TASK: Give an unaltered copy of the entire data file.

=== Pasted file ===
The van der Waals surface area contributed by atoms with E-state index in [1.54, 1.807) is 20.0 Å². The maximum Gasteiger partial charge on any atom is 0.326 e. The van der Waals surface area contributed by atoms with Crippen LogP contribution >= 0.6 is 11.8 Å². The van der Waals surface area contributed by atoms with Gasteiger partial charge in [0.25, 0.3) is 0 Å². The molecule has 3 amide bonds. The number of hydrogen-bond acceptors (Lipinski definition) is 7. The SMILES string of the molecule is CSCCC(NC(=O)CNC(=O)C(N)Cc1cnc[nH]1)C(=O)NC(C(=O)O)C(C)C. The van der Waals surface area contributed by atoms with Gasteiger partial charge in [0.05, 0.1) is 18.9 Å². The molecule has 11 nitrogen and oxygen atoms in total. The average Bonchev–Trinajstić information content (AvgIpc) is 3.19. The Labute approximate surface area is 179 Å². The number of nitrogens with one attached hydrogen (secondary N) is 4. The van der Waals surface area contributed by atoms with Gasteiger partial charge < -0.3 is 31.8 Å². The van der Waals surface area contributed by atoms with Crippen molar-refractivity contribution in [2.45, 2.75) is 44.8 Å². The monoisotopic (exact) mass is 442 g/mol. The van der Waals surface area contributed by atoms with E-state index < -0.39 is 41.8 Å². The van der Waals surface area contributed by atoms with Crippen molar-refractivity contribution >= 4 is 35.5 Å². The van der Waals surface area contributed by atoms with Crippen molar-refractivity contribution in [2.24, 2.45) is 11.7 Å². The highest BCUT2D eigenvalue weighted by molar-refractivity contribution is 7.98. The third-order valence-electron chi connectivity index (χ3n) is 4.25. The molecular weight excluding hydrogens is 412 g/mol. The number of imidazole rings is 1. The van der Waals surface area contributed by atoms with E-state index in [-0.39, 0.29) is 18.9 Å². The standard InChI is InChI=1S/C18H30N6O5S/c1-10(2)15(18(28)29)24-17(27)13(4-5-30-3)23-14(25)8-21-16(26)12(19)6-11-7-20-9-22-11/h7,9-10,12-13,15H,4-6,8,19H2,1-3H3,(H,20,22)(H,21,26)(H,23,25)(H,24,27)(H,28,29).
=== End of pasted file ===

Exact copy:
The van der Waals surface area contributed by atoms with E-state index in [1.54, 1.807) is 20.0 Å². The maximum Gasteiger partial charge on any atom is 0.326 e. The van der Waals surface area contributed by atoms with Crippen LogP contribution >= 0.6 is 11.8 Å². The van der Waals surface area contributed by atoms with Gasteiger partial charge in [0.25, 0.3) is 0 Å². The molecule has 3 amide bonds. The number of hydrogen-bond acceptors (Lipinski definition) is 7. The SMILES string of the molecule is CSCCC(NC(=O)CNC(=O)C(N)Cc1cnc[nH]1)C(=O)NC(C(=O)O)C(C)C. The van der Waals surface area contributed by atoms with Gasteiger partial charge in [0.05, 0.1) is 18.9 Å². The molecule has 11 nitrogen and oxygen atoms in total. The average Bonchev–Trinajstić information content (AvgIpc) is 3.19. The Labute approximate surface area is 179 Å². The number of nitrogens with one attached hydrogen (secondary N) is 4. The van der Waals surface area contributed by atoms with Gasteiger partial charge < -0.3 is 31.8 Å². The van der Waals surface area contributed by atoms with Crippen molar-refractivity contribution in [2.45, 2.75) is 44.8 Å². The monoisotopic (exact) mass is 442 g/mol. The van der Waals surface area contributed by atoms with E-state index < -0.39 is 41.8 Å². The van der Waals surface area contributed by atoms with Crippen molar-refractivity contribution >= 4 is 35.5 Å². The van der Waals surface area contributed by atoms with Crippen molar-refractivity contribution in [2.24, 2.45) is 11.7 Å². The highest BCUT2D eigenvalue weighted by molar-refractivity contribution is 7.98. The third-order valence-electron chi connectivity index (χ3n) is 4.25. The molecular weight excluding hydrogens is 412 g/mol. The number of imidazole rings is 1. The van der Waals surface area contributed by atoms with E-state index in [-0.39, 0.29) is 18.9 Å². The standard InChI is InChI=1S/C18H30N6O5S/c1-10(2)15(18(28)29)24-17(27)13(4-5-30-3)23-14(25)8-21-16(26)12(19)6-11-7-20-9-22-11/h7,9-10,12-13,15H,4-6,8,19H2,1-3H3,(H,20,22)(H,21,26)(H,23,25)(H,24,27)(H,28,29).